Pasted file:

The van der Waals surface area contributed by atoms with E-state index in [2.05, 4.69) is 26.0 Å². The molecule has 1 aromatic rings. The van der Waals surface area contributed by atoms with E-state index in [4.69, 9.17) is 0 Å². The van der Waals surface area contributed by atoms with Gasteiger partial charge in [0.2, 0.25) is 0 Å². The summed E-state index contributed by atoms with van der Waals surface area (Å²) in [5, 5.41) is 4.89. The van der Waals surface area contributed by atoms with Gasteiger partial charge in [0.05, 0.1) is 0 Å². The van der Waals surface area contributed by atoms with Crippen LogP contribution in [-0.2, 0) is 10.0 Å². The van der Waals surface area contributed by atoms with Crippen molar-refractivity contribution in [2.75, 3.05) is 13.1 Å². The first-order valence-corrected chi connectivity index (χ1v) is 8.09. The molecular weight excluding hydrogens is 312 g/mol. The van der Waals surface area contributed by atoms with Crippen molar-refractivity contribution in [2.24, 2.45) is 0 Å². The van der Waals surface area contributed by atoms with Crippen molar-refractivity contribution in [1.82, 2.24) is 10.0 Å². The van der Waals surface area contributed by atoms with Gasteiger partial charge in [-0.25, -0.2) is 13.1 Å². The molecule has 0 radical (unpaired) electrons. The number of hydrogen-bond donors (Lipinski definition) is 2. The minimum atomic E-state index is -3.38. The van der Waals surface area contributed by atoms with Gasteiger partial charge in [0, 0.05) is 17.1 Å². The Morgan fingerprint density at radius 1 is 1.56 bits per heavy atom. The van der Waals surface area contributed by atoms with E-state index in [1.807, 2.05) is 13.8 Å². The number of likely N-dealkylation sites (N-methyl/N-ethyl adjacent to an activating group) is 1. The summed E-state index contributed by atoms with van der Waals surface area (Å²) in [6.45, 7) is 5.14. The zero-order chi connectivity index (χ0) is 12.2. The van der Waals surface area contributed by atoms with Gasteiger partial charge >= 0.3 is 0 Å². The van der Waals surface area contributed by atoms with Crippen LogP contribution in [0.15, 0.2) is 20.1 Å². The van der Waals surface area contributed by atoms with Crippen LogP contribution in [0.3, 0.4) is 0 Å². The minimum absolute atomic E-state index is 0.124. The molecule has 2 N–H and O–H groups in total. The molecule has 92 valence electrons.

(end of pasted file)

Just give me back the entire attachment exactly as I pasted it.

The van der Waals surface area contributed by atoms with E-state index in [2.05, 4.69) is 26.0 Å². The molecule has 1 aromatic rings. The van der Waals surface area contributed by atoms with E-state index in [4.69, 9.17) is 0 Å². The van der Waals surface area contributed by atoms with Gasteiger partial charge in [0.2, 0.25) is 0 Å². The summed E-state index contributed by atoms with van der Waals surface area (Å²) in [5, 5.41) is 4.89. The van der Waals surface area contributed by atoms with Gasteiger partial charge in [0.05, 0.1) is 0 Å². The van der Waals surface area contributed by atoms with Crippen LogP contribution in [-0.2, 0) is 10.0 Å². The van der Waals surface area contributed by atoms with Crippen molar-refractivity contribution in [2.75, 3.05) is 13.1 Å². The first-order valence-corrected chi connectivity index (χ1v) is 8.09. The molecular weight excluding hydrogens is 312 g/mol. The van der Waals surface area contributed by atoms with Crippen molar-refractivity contribution in [2.24, 2.45) is 0 Å². The van der Waals surface area contributed by atoms with Crippen molar-refractivity contribution in [1.82, 2.24) is 10.0 Å². The van der Waals surface area contributed by atoms with Gasteiger partial charge in [-0.25, -0.2) is 13.1 Å². The molecule has 0 radical (unpaired) electrons. The number of hydrogen-bond donors (Lipinski definition) is 2. The minimum atomic E-state index is -3.38. The van der Waals surface area contributed by atoms with Gasteiger partial charge in [0, 0.05) is 17.1 Å². The Morgan fingerprint density at radius 1 is 1.56 bits per heavy atom. The van der Waals surface area contributed by atoms with E-state index in [1.807, 2.05) is 13.8 Å². The number of likely N-dealkylation sites (N-methyl/N-ethyl adjacent to an activating group) is 1. The summed E-state index contributed by atoms with van der Waals surface area (Å²) in [6.45, 7) is 5.14. The zero-order chi connectivity index (χ0) is 12.2. The van der Waals surface area contributed by atoms with Gasteiger partial charge >= 0.3 is 0 Å². The van der Waals surface area contributed by atoms with Crippen LogP contribution in [0.15, 0.2) is 20.1 Å². The van der Waals surface area contributed by atoms with Crippen LogP contribution in [0.3, 0.4) is 0 Å². The minimum absolute atomic E-state index is 0.124. The molecule has 2 N–H and O–H groups in total. The molecule has 92 valence electrons.